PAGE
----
Solton MS5 user reviews
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- The Solton MS5 seems like it has been around forever, it has probably been around since the mid 90’s or so. But it still gets used in most studios that carry vintage keyboards. I havent really heard to much from Solton as far as production goes since this line of boards and maybe a few before it.
- It is very easy to understand and to start using. No need for instructions or manuals as long as you have a basic knowledge of keyboards and equipment. It is a 61 not board with velocity and also pitch bend. The pitch been wheel is a little stiff even now still it is 20 years later. You can have up to around 48 patters.
The sounds is pretty good, nothing I could see myself using anymore though, but many years back I was really into this board. I recently saw one at a music store in the used section which is what inspired me to write this review on here. The effects that are built in are the best, they are very basic and standard and nothing that will leave you shocked. Just some basic reverb chorus and maybe some rotor effects.
- Overall Opinion
- Overall, a board like this would only be sought after if you are into vintage equipment. Don’t expect to get this and want to use the sounds in your music if you are playing up to date stuff. But if you are a vintage buff then you will love it just like we all did back in the 90’s. Call around and see if you can actually still get your hands on one of these. It is pretty addictive though if you are just messing our with it, but as I stated I wont be using it in any of my compositions as my style is very up to date.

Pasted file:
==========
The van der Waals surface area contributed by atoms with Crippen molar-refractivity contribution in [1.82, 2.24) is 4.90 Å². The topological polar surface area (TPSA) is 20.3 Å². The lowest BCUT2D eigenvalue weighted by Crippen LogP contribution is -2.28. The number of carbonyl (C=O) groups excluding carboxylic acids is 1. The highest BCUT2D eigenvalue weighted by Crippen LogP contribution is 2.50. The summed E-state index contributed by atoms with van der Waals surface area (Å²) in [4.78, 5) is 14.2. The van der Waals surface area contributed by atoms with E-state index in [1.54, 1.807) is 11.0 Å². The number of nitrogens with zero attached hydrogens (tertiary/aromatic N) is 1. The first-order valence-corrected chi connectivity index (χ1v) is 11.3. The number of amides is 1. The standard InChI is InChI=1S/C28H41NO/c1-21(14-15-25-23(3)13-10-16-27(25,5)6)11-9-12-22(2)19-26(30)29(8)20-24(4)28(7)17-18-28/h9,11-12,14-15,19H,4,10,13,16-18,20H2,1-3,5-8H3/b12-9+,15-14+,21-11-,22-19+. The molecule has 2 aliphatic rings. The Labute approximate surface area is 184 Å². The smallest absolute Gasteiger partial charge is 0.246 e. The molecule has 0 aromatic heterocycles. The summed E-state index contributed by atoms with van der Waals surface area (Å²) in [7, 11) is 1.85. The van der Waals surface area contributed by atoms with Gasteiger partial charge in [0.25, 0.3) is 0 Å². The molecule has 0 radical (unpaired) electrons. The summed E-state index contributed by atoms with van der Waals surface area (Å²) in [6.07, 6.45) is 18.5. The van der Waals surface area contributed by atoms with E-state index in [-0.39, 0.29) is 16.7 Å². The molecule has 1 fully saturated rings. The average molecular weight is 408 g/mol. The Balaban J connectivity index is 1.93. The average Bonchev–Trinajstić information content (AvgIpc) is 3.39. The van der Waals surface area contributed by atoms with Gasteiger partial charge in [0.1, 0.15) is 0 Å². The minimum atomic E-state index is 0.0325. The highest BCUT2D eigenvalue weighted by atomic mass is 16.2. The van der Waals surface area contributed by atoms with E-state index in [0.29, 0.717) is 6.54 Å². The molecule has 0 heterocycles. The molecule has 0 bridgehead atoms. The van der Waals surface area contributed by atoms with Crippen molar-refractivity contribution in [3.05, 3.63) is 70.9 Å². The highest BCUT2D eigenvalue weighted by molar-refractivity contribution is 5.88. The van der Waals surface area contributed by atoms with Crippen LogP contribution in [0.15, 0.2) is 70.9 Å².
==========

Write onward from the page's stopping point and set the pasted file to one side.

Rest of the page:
User reviews in other languages
- Keyboard arranger of the early 90s. One hundred sounds for the right hand, 48 styles for the left.
As a reverb effect
It was the top in 1992-93 but is now outdated
- Simple to use, touch function, direct access to sounds.
Some configuration menus, that's all.
It is possible to create one's own styles, but it's a real grind and was quickly abandoned.
Thus it's very simple for routine use, off-putting to go further.
The sounds are not programmable or changeable, just the possibility of making a few layers
- Overall Opinion
- Some sounds are not bad: synthetic sounds, organs, accordions, and trumpets.
The pianos are a disaster, as are most of the guitars and string.
The strings are difficult to use without external effects.
The arrangements are still not bad, but they are too few. It is possible to change them, but as it is equipped with a memory card reader (not SD as now, but the memory card of 20 years ago ...) it is virtually impossible today
Sounds require equalization; external filtering but as there is only a stereo output, it is difficult to establish because the effects (equalizer, filter, chorus, ..) will be common to its right hand and arrangements and beats.
I've had it for 17 years and it is always faithful. I use it as extra keyboard, or for holidays.
This remains a good deal if is not expensive, less than 80 euros, beyond taking an all-new one.
I put 8 but it is very relative, when compared to current arrangers I put 2